Rather than attempting to map work linearly, just because it has worked well in the past, perhaps we’d all do well to challenge that idea, and think in terms of webs and the interconnectedness of everything.

      I don’t have any answers, but I do think we can start exploring new questions.

  8. I appreciate the exploration (certainly has inspired some great conversation and clarifications!) – I think that mapping a value stream is potentially easier for businesses with a mature product and team around it as you often have established aspects of your product that are generally agreed upon; for instance qualities such as aesthetics and performance; responsibilities such as having UX input on UI changes etc.

    The value stream you map will never be comprehensive of all interactions but it may provide insight across most of your interactions (the common baseline interactions). As per some of the comments I think the relationship to the people involved is important (consider a continuum with a business of one where code is written directly on the server it is run for production as one extreme where creativity is maximal and flows are potentially unique everytime to a much larger corporation on the other end where there are Product Managers & BAs, UX, Dev, QA and Deployment teams etc.).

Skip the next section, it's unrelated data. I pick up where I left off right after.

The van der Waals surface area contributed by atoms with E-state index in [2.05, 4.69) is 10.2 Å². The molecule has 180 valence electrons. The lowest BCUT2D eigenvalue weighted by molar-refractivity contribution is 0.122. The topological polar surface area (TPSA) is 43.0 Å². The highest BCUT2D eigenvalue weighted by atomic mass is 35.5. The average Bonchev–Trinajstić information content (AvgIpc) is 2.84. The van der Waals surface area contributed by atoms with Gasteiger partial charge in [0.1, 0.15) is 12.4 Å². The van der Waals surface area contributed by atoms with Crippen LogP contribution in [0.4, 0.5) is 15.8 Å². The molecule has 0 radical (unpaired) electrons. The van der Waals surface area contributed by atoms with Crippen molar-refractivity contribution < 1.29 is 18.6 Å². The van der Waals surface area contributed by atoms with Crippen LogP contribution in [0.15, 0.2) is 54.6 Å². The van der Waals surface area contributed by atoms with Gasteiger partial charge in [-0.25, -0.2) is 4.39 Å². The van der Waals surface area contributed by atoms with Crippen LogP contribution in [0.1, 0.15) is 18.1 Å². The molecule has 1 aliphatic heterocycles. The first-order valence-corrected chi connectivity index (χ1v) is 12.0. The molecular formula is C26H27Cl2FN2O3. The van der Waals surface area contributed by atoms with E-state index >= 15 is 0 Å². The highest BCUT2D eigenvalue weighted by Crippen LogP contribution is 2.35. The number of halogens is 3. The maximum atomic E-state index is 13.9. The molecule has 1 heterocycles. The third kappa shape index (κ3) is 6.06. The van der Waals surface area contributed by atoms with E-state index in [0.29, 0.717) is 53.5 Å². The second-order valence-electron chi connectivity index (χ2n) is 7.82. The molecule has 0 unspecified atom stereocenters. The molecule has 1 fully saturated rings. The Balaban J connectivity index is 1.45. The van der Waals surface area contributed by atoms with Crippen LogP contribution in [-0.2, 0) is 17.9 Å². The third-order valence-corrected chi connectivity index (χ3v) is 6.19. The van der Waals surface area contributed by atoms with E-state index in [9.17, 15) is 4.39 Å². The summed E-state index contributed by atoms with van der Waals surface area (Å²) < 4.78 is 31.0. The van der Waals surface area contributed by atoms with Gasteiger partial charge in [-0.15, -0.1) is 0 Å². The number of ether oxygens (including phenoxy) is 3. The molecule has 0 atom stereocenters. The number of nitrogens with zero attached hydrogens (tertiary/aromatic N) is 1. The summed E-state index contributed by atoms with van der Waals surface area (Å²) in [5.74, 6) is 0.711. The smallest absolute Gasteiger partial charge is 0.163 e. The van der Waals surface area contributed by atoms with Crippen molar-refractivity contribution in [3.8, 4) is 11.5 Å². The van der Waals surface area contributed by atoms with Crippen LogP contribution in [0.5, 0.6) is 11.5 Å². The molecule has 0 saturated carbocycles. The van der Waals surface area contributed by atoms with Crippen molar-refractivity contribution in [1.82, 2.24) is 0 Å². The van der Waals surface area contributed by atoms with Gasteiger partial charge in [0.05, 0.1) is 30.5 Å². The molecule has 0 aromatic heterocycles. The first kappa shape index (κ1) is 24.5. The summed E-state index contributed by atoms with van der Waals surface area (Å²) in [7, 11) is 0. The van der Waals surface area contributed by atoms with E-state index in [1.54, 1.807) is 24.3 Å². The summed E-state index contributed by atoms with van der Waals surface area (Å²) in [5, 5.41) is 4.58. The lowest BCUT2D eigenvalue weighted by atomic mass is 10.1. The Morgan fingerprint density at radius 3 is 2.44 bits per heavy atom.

9. Looks like there is A LOT of confusion by overcomplication: all Kanban means is “Paper Ticket,” it is “A PART” of Just-In-Time (JIT) production methodology for effectively managing a *process* — please look up Kanban on Wikipedia.

    In Scrum *process,* the Task Post-It Note would be the Kanban and Task Backlog, In-Process and Done are the Bins for the Kanbans. Value Stream Mapping (VSM) is outlining how *value* (something that the customer/ user is willing to pay for) flows through a *process*. The way I think of Scrum is it’s the translation, application, of Lean/ Toyota Production System into Project Management process.